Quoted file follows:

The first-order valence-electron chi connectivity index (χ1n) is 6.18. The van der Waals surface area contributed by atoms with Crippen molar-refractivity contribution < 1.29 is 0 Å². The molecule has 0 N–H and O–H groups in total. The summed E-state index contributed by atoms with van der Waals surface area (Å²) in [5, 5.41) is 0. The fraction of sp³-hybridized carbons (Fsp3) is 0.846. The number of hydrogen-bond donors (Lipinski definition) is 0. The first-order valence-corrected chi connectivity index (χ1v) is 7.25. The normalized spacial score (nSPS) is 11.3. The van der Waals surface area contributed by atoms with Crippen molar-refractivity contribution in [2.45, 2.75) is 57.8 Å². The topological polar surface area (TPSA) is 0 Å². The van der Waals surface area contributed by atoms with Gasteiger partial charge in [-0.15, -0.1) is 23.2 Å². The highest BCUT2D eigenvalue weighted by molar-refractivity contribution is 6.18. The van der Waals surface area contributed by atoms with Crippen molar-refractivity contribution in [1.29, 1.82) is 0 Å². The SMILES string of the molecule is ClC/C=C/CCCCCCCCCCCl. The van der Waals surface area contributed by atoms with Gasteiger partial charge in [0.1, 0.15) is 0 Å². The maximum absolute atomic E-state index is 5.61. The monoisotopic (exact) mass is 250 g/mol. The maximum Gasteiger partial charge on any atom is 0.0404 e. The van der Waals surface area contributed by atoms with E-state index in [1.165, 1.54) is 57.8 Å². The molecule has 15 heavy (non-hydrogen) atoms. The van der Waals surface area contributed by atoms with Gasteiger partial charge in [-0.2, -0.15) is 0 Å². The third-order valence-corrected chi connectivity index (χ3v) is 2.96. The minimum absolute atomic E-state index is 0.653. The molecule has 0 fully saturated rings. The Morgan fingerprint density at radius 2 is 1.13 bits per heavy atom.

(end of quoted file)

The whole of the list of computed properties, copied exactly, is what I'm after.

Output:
The first-order valence-electron chi connectivity index (χ1n) is 6.18. The van der Waals surface area contributed by atoms with Crippen molar-refractivity contribution < 1.29 is 0 Å². The molecule has 0 N–H and O–H groups in total. The summed E-state index contributed by atoms with van der Waals surface area (Å²) in [5, 5.41) is 0. The fraction of sp³-hybridized carbons (Fsp3) is 0.846. The number of hydrogen-bond donors (Lipinski definition) is 0. The first-order valence-corrected chi connectivity index (χ1v) is 7.25. The normalized spacial score (nSPS) is 11.3. The van der Waals surface area contributed by atoms with Crippen molar-refractivity contribution in [2.45, 2.75) is 57.8 Å². The topological polar surface area (TPSA) is 0 Å². The van der Waals surface area contributed by atoms with Gasteiger partial charge in [-0.15, -0.1) is 23.2 Å². The highest BCUT2D eigenvalue weighted by molar-refractivity contribution is 6.18. The van der Waals surface area contributed by atoms with Crippen molar-refractivity contribution in [1.29, 1.82) is 0 Å². The SMILES string of the molecule is ClC/C=C/CCCCCCCCCCCl. The van der Waals surface area contributed by atoms with Gasteiger partial charge in [0.1, 0.15) is 0 Å². The maximum absolute atomic E-state index is 5.61. The monoisotopic (exact) mass is 250 g/mol. The maximum Gasteiger partial charge on any atom is 0.0404 e. The van der Waals surface area contributed by atoms with E-state index in [1.165, 1.54) is 57.8 Å². The molecule has 15 heavy (non-hydrogen) atoms. The van der Waals surface area contributed by atoms with Gasteiger partial charge in [-0.2, -0.15) is 0 Å². The third-order valence-corrected chi connectivity index (χ3v) is 2.96. The minimum absolute atomic E-state index is 0.653. The molecule has 0 fully saturated rings. The Morgan fingerprint density at radius 2 is 1.13 bits per heavy atom.